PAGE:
I find it puzzling that more Chilean wine producers don't take a page from the Argentine playbook. In Argentina they figured out that they could produce world-class Malbec and ran with it. All but forgotten in France, Carmenere is unique to Chile. In essence, it is Chile's Malbec.
Not that long ago, the Carmenere in the vineyards of Chile was believed to be Merlot. The timing of the Merlot harvest, which was early for what was actually Carmenere, rendered wines with aromas of green bell pepper and tar. While this level of pyrazine in a red is a tell-tale sign of underripe grapes, it became associated with Chilean wine. Through genetic testing it was discovered the "Merlot" vines were actually Carmenere. Vignerons delayed their harvest to allow the Carmenere to properly ripen. and Voila! They had their ace in the hole. Without the tar and green bell pepper, they had some damn good juice that would appeal to a broadened consumer base.
Purple Angel stands shoulder to shoulder with Clos Apalta at the apex of quality Carmenere. Nothing else on this planet comes close.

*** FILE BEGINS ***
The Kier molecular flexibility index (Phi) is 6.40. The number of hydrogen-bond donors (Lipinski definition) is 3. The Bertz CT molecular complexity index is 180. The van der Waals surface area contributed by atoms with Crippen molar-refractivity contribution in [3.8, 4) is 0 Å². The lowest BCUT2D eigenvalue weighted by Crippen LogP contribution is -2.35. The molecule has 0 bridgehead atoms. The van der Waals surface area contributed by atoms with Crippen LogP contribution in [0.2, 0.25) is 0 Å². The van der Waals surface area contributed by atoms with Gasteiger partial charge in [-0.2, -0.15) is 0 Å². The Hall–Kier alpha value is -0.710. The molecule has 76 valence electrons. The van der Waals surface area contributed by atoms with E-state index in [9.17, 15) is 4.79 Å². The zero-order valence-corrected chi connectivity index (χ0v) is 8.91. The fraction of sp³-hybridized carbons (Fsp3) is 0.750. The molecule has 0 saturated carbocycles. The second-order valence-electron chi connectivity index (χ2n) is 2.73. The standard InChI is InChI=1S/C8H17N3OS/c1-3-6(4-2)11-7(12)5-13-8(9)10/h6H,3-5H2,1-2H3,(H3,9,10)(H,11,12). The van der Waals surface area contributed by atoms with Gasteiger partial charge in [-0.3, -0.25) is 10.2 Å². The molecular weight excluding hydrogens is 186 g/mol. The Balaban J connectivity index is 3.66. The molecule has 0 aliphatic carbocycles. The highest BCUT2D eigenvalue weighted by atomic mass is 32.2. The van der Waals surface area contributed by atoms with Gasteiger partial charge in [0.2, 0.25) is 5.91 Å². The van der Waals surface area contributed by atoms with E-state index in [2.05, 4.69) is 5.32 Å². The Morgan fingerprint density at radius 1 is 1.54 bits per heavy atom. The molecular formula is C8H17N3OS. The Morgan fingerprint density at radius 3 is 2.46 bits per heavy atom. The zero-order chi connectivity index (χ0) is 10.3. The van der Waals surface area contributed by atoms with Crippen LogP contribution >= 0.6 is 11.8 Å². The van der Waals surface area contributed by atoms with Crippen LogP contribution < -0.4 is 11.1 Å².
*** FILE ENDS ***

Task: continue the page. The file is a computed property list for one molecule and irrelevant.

FYI: Carmenere is often mispronounced. The "n" is pronounced as if it has a tilde - like the "ñ" in señor. Note that there is no tilde in CarmeNere. "Car - men - air" is the correct pronunciation, albeit with a Spanish flair. You will be surprised at the number of studied wine professionals that put some señor in their Carmenere.
Impressive deep purplish-red in color. Features outstanding aromas of ripe red and black berries, sweet spices, dark chocolate, and mocha notes. The palate is structured with soft, ample tannins. Acidity from the Petit Verdot lends juiciness and enable excellent and exceptional aging potential. The remarkable finish is elegant and intensely complex.
Highly recommended with red meats, lamb chops with rosemary, pork ribs, and cannelloni.
James Suckling 98 Points
A consistent Purple Angel that really delivers the Carmenere’s plushness when ripened well. Dark olives, blackberries and red chili chocolate with a splash of spice and cigar box. Fleshy and concentrated with plenty of fine-grained tannins that extend to a very creamy finish. 92% Carmenere, around half from Marchigue and half from Apalta, with 8% Petit Verdot. Better from 2025.